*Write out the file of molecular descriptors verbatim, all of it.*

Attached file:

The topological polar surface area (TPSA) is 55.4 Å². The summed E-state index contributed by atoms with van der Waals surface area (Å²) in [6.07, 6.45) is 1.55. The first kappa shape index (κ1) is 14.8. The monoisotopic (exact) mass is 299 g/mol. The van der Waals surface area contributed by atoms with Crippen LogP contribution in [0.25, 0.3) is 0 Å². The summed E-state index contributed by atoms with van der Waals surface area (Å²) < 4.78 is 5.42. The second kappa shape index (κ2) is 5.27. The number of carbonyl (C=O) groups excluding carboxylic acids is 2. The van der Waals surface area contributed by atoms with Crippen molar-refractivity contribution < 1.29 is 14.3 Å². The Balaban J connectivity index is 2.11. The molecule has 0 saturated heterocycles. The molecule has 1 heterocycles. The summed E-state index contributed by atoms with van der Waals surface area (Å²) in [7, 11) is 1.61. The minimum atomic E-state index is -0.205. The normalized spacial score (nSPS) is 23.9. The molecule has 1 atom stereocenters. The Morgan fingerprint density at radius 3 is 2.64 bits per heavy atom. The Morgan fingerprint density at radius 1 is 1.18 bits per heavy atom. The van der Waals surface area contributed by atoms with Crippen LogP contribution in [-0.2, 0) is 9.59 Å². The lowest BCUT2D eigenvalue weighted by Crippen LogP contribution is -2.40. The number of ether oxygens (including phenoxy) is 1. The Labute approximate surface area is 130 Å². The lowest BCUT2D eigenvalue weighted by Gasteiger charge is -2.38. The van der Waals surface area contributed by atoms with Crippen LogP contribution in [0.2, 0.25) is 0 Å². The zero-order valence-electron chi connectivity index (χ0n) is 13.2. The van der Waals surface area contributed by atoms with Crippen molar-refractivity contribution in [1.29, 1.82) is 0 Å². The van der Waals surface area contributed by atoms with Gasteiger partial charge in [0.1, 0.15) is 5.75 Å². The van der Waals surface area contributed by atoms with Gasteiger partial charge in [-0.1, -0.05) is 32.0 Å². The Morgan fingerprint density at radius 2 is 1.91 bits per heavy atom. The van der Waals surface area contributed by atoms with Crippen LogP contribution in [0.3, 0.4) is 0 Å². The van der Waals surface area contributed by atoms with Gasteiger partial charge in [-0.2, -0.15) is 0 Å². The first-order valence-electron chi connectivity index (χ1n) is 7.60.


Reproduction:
The topological polar surface area (TPSA) is 55.4 Å². The summed E-state index contributed by atoms with van der Waals surface area (Å²) in [6.07, 6.45) is 1.55. The first kappa shape index (κ1) is 14.8. The monoisotopic (exact) mass is 299 g/mol. The van der Waals surface area contributed by atoms with Crippen LogP contribution in [0.25, 0.3) is 0 Å². The summed E-state index contributed by atoms with van der Waals surface area (Å²) < 4.78 is 5.42. The second kappa shape index (κ2) is 5.27. The number of carbonyl (C=O) groups excluding carboxylic acids is 2. The van der Waals surface area contributed by atoms with Crippen molar-refractivity contribution < 1.29 is 14.3 Å². The Balaban J connectivity index is 2.11. The molecule has 0 saturated heterocycles. The molecule has 1 heterocycles. The summed E-state index contributed by atoms with van der Waals surface area (Å²) in [7, 11) is 1.61. The minimum atomic E-state index is -0.205. The normalized spacial score (nSPS) is 23.9. The molecule has 1 atom stereocenters. The Morgan fingerprint density at radius 3 is 2.64 bits per heavy atom. The Morgan fingerprint density at radius 1 is 1.18 bits per heavy atom. The van der Waals surface area contributed by atoms with Crippen LogP contribution in [-0.2, 0) is 9.59 Å². The lowest BCUT2D eigenvalue weighted by Crippen LogP contribution is -2.40. The number of ether oxygens (including phenoxy) is 1. The Labute approximate surface area is 130 Å². The lowest BCUT2D eigenvalue weighted by Gasteiger charge is -2.38. The van der Waals surface area contributed by atoms with Crippen LogP contribution in [0.2, 0.25) is 0 Å². The zero-order valence-electron chi connectivity index (χ0n) is 13.2. The van der Waals surface area contributed by atoms with Crippen molar-refractivity contribution in [1.29, 1.82) is 0 Å². The van der Waals surface area contributed by atoms with Gasteiger partial charge in [0.1, 0.15) is 5.75 Å². The van der Waals surface area contributed by atoms with Gasteiger partial charge in [-0.1, -0.05) is 32.0 Å². The Morgan fingerprint density at radius 2 is 1.91 bits per heavy atom. The van der Waals surface area contributed by atoms with Crippen LogP contribution in [0.3, 0.4) is 0 Å². The van der Waals surface area contributed by atoms with Gasteiger partial charge in [-0.2, -0.15) is 0 Å². The first-order valence-electron chi connectivity index (χ1n) is 7.60.